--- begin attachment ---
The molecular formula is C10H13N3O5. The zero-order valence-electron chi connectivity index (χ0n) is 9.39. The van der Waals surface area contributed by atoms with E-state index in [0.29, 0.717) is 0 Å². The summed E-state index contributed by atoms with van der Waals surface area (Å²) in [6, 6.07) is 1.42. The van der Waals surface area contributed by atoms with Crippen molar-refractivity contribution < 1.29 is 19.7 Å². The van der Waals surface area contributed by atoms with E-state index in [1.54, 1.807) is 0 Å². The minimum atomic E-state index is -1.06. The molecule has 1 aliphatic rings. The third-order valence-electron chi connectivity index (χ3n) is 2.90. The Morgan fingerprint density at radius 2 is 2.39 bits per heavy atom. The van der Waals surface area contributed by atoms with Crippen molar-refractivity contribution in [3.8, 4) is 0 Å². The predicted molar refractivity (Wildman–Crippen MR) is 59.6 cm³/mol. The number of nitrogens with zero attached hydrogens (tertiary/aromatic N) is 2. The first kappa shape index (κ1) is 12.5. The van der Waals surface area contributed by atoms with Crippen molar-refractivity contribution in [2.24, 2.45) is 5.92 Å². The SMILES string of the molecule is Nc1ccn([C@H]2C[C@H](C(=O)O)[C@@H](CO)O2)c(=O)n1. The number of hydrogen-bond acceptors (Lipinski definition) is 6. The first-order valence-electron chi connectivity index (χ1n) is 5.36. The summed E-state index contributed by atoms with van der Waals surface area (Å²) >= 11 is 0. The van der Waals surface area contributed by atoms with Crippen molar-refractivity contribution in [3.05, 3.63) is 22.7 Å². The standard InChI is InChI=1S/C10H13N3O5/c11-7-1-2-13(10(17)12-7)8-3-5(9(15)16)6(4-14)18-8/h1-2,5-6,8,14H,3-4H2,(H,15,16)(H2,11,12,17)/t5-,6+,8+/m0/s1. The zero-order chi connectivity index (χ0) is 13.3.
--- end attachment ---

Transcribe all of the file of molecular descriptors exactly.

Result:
The molecular formula is C10H13N3O5. The zero-order valence-electron chi connectivity index (χ0n) is 9.39. The van der Waals surface area contributed by atoms with E-state index in [0.29, 0.717) is 0 Å². The summed E-state index contributed by atoms with van der Waals surface area (Å²) in [6, 6.07) is 1.42. The van der Waals surface area contributed by atoms with Crippen molar-refractivity contribution < 1.29 is 19.7 Å². The van der Waals surface area contributed by atoms with E-state index in [1.54, 1.807) is 0 Å². The minimum atomic E-state index is -1.06. The molecule has 1 aliphatic rings. The third-order valence-electron chi connectivity index (χ3n) is 2.90. The Morgan fingerprint density at radius 2 is 2.39 bits per heavy atom. The van der Waals surface area contributed by atoms with Crippen molar-refractivity contribution in [3.8, 4) is 0 Å². The predicted molar refractivity (Wildman–Crippen MR) is 59.6 cm³/mol. The number of nitrogens with zero attached hydrogens (tertiary/aromatic N) is 2. The first kappa shape index (κ1) is 12.5. The van der Waals surface area contributed by atoms with Crippen molar-refractivity contribution in [2.24, 2.45) is 5.92 Å². The SMILES string of the molecule is Nc1ccn([C@H]2C[C@H](C(=O)O)[C@@H](CO)O2)c(=O)n1. The number of hydrogen-bond acceptors (Lipinski definition) is 6. The first-order valence-electron chi connectivity index (χ1n) is 5.36. The summed E-state index contributed by atoms with van der Waals surface area (Å²) >= 11 is 0. The van der Waals surface area contributed by atoms with Crippen molar-refractivity contribution in [3.05, 3.63) is 22.7 Å². The standard InChI is InChI=1S/C10H13N3O5/c11-7-1-2-13(10(17)12-7)8-3-5(9(15)16)6(4-14)18-8/h1-2,5-6,8,14H,3-4H2,(H,15,16)(H2,11,12,17)/t5-,6+,8+/m0/s1. The zero-order chi connectivity index (χ0) is 13.3.